Here’s a statistic no one else will mention to you in promoting the hysterical response to the decisions by running backs Leonard Fournette and Christian McCaffery not to participate in bowl games — and the NFL’s embrace of those players as top-10 draft picks.
Ready? OK: 94 percent of the players selected in the first two rounds of the 2017 NFL Draft who had the opportunity to play in “meaningless” bowl games chose to participate.
Did Myles Garrett need to play for Texas A&M against Kansas State in the Texas Bowl? Obviously not. But he did. Trubisky threw two picks against Stanford in the Sun Bowl. He still was the second player selected in the draft. Solomon Thomas sacked Trubisky in that game, had five solo tackles and was so dominant his bowl performance was considered a factor in his climb to No. 3 overall.
What happened with Fournette and McCaffery was interesting, and worth nothing. It was not a revolution, as disappointing as that will be to so many in the media.
Here’s how the first two rounds broke down:
Played in the College Football Playoff: 18
Missed bowls with injury: 3
Team didn’t make bowl: 10
Skipped bowl: 2
Played in bowl game: 31
That means 96 percent of those available to play in the postseason chose to compete.
The media theme that has been playing more often in the past week than “24K Magic” is this: College football bowl games are meaningless exhibitions, Fournette and McCaffery skipped them and still became top-10 picks, so naturally we will see a future contagion of top NFL Draft prospects passing on their opportunities to play in bowls.
Here’s the truth about that song: We in this business never learn. We overreact to everything that is remotely different from the status quo, particularly if it involves debasing college athletics.
And college coaches are often behind this broken analysis.
When ESPN’s Andrea Adelson wrote a piece for Friday on the McCaffery/Fournette story, she quoted four college coaches who proclaimed their belief that skipping bowl games will become a greater trend among elite prospects. Not one of them was willing to put his name to that prediction. This is quite possibly because it’s total malarkey.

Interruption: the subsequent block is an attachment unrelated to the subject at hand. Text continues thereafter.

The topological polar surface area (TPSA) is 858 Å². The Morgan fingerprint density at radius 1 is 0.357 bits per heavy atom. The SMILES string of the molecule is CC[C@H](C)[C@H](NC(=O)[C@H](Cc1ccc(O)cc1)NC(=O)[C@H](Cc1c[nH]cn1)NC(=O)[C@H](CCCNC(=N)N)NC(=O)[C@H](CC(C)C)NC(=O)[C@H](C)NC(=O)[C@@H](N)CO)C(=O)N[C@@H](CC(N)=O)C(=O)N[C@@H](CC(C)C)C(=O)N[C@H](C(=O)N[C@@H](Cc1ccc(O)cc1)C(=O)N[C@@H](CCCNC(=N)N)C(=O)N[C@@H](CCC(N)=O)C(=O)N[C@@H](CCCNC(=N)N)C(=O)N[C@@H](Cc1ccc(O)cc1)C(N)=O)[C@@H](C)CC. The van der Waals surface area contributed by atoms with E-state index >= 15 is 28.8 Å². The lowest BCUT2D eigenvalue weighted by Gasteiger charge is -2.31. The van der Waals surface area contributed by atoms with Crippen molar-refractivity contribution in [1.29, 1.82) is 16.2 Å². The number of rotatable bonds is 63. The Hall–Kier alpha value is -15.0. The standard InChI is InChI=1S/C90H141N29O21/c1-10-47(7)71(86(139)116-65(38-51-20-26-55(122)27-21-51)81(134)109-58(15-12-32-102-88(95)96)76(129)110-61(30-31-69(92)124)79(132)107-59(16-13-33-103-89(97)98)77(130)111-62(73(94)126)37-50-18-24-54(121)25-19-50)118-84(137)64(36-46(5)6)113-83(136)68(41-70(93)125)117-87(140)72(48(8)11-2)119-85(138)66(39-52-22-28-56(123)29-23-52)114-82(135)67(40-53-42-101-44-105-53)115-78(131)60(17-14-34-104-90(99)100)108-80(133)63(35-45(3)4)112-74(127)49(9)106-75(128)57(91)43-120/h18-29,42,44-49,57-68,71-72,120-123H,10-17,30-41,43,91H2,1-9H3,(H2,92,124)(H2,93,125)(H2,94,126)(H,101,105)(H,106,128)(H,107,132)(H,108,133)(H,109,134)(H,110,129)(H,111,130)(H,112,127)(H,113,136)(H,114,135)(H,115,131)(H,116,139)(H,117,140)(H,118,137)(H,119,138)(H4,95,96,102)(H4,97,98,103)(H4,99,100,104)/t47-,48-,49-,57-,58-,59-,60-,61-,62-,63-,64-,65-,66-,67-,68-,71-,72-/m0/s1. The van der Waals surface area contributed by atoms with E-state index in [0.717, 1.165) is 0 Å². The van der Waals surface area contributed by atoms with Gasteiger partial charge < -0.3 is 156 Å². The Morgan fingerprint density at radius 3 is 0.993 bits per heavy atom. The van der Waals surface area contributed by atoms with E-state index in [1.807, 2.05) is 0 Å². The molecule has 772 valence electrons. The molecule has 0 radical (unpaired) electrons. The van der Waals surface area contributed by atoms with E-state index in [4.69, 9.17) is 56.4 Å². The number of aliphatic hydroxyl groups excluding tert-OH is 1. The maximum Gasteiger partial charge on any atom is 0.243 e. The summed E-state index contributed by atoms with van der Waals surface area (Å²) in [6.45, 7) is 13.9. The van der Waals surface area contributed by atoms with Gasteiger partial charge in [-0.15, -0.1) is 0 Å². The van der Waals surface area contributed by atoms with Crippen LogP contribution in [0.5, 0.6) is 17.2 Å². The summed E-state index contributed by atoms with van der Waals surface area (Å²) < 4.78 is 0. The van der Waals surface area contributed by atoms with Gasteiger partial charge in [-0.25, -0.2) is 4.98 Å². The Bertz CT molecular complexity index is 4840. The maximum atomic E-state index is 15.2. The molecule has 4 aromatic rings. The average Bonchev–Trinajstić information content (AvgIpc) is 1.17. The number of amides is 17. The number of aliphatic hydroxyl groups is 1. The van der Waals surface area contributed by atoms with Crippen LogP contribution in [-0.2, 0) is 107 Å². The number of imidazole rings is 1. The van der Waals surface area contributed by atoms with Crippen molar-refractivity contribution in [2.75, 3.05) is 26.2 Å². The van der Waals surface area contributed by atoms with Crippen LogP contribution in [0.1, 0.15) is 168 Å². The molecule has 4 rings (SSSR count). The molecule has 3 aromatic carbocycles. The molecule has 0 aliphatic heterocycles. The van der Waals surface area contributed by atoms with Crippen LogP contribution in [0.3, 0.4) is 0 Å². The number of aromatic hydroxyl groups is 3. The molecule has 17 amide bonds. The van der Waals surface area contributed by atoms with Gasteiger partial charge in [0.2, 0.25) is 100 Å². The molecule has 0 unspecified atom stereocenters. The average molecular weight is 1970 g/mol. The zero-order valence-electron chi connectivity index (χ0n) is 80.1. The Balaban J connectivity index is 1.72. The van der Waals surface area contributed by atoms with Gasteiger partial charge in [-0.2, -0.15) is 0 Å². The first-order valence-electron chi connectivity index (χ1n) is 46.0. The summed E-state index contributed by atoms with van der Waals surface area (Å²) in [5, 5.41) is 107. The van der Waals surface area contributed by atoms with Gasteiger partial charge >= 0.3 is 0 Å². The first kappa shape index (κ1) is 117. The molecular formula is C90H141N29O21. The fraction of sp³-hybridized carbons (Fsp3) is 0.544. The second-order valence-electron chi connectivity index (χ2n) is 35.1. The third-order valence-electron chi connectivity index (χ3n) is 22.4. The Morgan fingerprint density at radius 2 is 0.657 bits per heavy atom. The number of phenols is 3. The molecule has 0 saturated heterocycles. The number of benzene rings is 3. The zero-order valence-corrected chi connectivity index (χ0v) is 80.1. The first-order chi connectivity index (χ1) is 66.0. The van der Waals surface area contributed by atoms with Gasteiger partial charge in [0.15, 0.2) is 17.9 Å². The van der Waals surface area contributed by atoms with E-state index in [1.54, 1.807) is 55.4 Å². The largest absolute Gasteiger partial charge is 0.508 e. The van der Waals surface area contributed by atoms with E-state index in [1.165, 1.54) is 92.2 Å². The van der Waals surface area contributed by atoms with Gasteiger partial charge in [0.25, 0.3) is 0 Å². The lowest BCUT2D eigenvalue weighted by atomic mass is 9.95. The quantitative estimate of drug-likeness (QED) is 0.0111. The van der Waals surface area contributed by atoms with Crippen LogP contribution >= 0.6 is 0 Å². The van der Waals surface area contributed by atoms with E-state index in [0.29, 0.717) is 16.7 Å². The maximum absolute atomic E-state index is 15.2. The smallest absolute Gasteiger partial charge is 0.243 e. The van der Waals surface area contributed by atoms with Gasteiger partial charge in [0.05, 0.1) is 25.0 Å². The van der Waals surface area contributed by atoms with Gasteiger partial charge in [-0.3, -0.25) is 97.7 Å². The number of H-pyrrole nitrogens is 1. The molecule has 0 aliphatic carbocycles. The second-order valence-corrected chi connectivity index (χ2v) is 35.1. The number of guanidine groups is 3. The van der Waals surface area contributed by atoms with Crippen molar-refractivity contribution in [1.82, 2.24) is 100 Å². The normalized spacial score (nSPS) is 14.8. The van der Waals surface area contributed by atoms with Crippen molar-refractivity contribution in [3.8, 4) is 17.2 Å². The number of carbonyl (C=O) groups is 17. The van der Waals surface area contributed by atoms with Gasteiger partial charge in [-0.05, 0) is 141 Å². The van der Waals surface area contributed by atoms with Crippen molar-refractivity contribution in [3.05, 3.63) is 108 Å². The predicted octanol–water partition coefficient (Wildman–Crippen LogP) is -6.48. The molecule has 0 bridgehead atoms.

Those of us who cover basketball have been through this sort of thing before, when point guard Brandon Jennings chose not to attend college and instead played professionally in Italy. He was called a trendsetter and a trailblazer by reporters. That was in 2008. Since then, a grand total of two elite prospects — point guard Emanuel Mudiay and shooting guard Terrance Ferguson — chose to play professionally overseas rather than for NCAA programs.
Admittedly, skipping out on a bowl game is easier than adapting to life in Italy, China or even Australia. It requires no effort at all. It does, though, require a few difficult conversations, the abdication of one’s own competitive instincts and the abandonment of all sporting logic.
Indeed, as we have seen with Notre Dame’s Jaylon Smith in 2016 or Michigan tight end Jake Butt this year, it is possible to be severely injured while playing in a bowl game.
It also is possible, though, to be injured while training for the draft. Washington cornerback Sidney Jones was considered a lock first-rounder until he blew out his Achilles tendon.
The folks who run the Reese’s Senior Bowl proudly proclaim on their website that 85 players who appeared in their 2017 game were selected in last week’s NFL Draft, including four in the first round. Overall, nearly half of the senior players chosen in the draft participated in what is, by design, a meaningless exhibition game.
It is so obviously meaningless that everyone involved recognizes and acknowledges that the practices leading up to the game are far more impactful. The game goes on, though. Media logic regarding bowl games would suggest this is madness, but guys still play even though injury is a possibility.
It would be foolish to suggest the draft success of Fournette and McCaffery will not lead to more players following a similar course, because some agents figure to encourage it and some athletes are easily led.
Football players are competitors, though, and they are teammates, and many more figure to follow the same path as Butt — the path he declared he would follow again even though it led to him being chosen several rounds later than he might have been before he tore his ACL in the Orange Bowl.
“You can get injured walking down the sidewalk,” Butt told reporters three months after his injury. “I’m never sitting out of a football game.”
That doesn’t make for as interesting a day on Twitter, but it’s what most college football players will decide.